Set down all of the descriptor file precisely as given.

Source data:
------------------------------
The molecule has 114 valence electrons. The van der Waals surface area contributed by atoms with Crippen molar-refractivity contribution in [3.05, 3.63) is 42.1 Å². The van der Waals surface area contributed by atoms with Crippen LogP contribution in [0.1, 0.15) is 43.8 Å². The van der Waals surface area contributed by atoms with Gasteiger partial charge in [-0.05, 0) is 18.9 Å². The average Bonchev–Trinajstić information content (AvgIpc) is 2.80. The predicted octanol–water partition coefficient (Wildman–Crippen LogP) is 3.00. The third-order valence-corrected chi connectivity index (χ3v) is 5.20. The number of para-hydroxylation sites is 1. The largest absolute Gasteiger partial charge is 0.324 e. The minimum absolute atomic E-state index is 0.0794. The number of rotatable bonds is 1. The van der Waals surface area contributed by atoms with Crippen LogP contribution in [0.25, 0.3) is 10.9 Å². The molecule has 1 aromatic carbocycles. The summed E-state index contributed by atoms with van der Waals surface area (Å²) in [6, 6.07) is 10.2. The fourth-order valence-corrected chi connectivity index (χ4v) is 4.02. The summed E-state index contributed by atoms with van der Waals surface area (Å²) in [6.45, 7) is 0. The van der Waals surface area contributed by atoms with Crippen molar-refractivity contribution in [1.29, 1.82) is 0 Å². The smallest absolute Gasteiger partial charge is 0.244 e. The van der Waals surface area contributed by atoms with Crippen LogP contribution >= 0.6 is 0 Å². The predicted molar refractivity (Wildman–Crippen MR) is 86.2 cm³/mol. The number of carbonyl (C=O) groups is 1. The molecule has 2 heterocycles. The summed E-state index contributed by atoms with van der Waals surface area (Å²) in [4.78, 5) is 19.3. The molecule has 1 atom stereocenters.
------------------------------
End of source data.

The molecule has 114 valence electrons. The van der Waals surface area contributed by atoms with Crippen molar-refractivity contribution in [3.05, 3.63) is 42.1 Å². The van der Waals surface area contributed by atoms with Crippen LogP contribution in [0.1, 0.15) is 43.8 Å². The van der Waals surface area contributed by atoms with Gasteiger partial charge in [-0.05, 0) is 18.9 Å². The average Bonchev–Trinajstić information content (AvgIpc) is 2.80. The predicted octanol–water partition coefficient (Wildman–Crippen LogP) is 3.00. The third-order valence-corrected chi connectivity index (χ3v) is 5.20. The number of para-hydroxylation sites is 1. The largest absolute Gasteiger partial charge is 0.324 e. The minimum absolute atomic E-state index is 0.0794. The number of rotatable bonds is 1. The van der Waals surface area contributed by atoms with Crippen LogP contribution in [0.25, 0.3) is 10.9 Å². The molecule has 1 aromatic carbocycles. The summed E-state index contributed by atoms with van der Waals surface area (Å²) in [6, 6.07) is 10.2. The fourth-order valence-corrected chi connectivity index (χ4v) is 4.02. The summed E-state index contributed by atoms with van der Waals surface area (Å²) in [6.45, 7) is 0. The van der Waals surface area contributed by atoms with Crippen molar-refractivity contribution in [1.29, 1.82) is 0 Å². The smallest absolute Gasteiger partial charge is 0.244 e. The van der Waals surface area contributed by atoms with Crippen LogP contribution >= 0.6 is 0 Å². The predicted molar refractivity (Wildman–Crippen MR) is 86.2 cm³/mol. The number of carbonyl (C=O) groups is 1. The molecule has 2 heterocycles. The summed E-state index contributed by atoms with van der Waals surface area (Å²) in [4.78, 5) is 19.3. The molecule has 1 atom stereocenters.